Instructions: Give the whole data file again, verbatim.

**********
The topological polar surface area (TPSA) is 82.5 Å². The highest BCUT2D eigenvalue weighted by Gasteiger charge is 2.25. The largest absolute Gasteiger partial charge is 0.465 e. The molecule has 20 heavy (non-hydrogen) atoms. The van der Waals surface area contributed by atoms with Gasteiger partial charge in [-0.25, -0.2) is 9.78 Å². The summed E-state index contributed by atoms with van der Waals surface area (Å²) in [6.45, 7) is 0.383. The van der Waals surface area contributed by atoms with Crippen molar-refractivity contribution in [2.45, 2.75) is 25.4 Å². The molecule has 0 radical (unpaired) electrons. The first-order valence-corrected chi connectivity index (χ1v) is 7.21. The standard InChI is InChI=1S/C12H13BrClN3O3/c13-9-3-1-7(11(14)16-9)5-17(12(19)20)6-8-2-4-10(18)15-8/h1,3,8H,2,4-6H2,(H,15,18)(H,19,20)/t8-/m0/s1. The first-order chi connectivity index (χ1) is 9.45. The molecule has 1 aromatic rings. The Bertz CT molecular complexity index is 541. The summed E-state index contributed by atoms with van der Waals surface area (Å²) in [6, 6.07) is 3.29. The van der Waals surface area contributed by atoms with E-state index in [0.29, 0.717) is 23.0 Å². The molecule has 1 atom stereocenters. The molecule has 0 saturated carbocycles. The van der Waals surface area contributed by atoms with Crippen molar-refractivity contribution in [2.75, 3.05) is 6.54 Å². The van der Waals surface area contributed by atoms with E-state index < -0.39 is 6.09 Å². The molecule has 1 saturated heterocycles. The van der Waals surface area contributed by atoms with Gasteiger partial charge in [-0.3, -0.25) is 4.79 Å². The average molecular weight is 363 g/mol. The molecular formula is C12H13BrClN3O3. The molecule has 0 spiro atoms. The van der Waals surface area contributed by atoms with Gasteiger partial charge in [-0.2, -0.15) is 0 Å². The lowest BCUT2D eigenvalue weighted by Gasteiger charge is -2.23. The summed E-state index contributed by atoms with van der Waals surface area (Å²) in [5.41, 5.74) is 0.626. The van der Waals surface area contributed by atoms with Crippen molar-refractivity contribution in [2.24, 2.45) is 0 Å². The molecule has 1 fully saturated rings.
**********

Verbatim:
The topological polar surface area (TPSA) is 82.5 Å². The highest BCUT2D eigenvalue weighted by Gasteiger charge is 2.25. The largest absolute Gasteiger partial charge is 0.465 e. The molecule has 20 heavy (non-hydrogen) atoms. The van der Waals surface area contributed by atoms with Gasteiger partial charge in [-0.25, -0.2) is 9.78 Å². The summed E-state index contributed by atoms with van der Waals surface area (Å²) in [6.45, 7) is 0.383. The van der Waals surface area contributed by atoms with Crippen molar-refractivity contribution in [2.45, 2.75) is 25.4 Å². The molecule has 0 radical (unpaired) electrons. The first-order valence-corrected chi connectivity index (χ1v) is 7.21. The standard InChI is InChI=1S/C12H13BrClN3O3/c13-9-3-1-7(11(14)16-9)5-17(12(19)20)6-8-2-4-10(18)15-8/h1,3,8H,2,4-6H2,(H,15,18)(H,19,20)/t8-/m0/s1. The first-order chi connectivity index (χ1) is 9.45. The molecule has 1 aromatic rings. The Bertz CT molecular complexity index is 541. The summed E-state index contributed by atoms with van der Waals surface area (Å²) in [6, 6.07) is 3.29. The van der Waals surface area contributed by atoms with E-state index in [0.29, 0.717) is 23.0 Å². The molecule has 1 atom stereocenters. The molecule has 0 saturated carbocycles. The van der Waals surface area contributed by atoms with Crippen molar-refractivity contribution in [2.75, 3.05) is 6.54 Å². The van der Waals surface area contributed by atoms with E-state index < -0.39 is 6.09 Å². The molecule has 1 saturated heterocycles. The van der Waals surface area contributed by atoms with Gasteiger partial charge in [-0.3, -0.25) is 4.79 Å². The average molecular weight is 363 g/mol. The molecular formula is C12H13BrClN3O3. The molecule has 0 spiro atoms. The van der Waals surface area contributed by atoms with Gasteiger partial charge in [-0.2, -0.15) is 0 Å². The lowest BCUT2D eigenvalue weighted by Gasteiger charge is -2.23. The summed E-state index contributed by atoms with van der Waals surface area (Å²) in [5.41, 5.74) is 0.626. The van der Waals surface area contributed by atoms with Crippen molar-refractivity contribution in [2.24, 2.45) is 0 Å². The molecule has 1 fully saturated rings.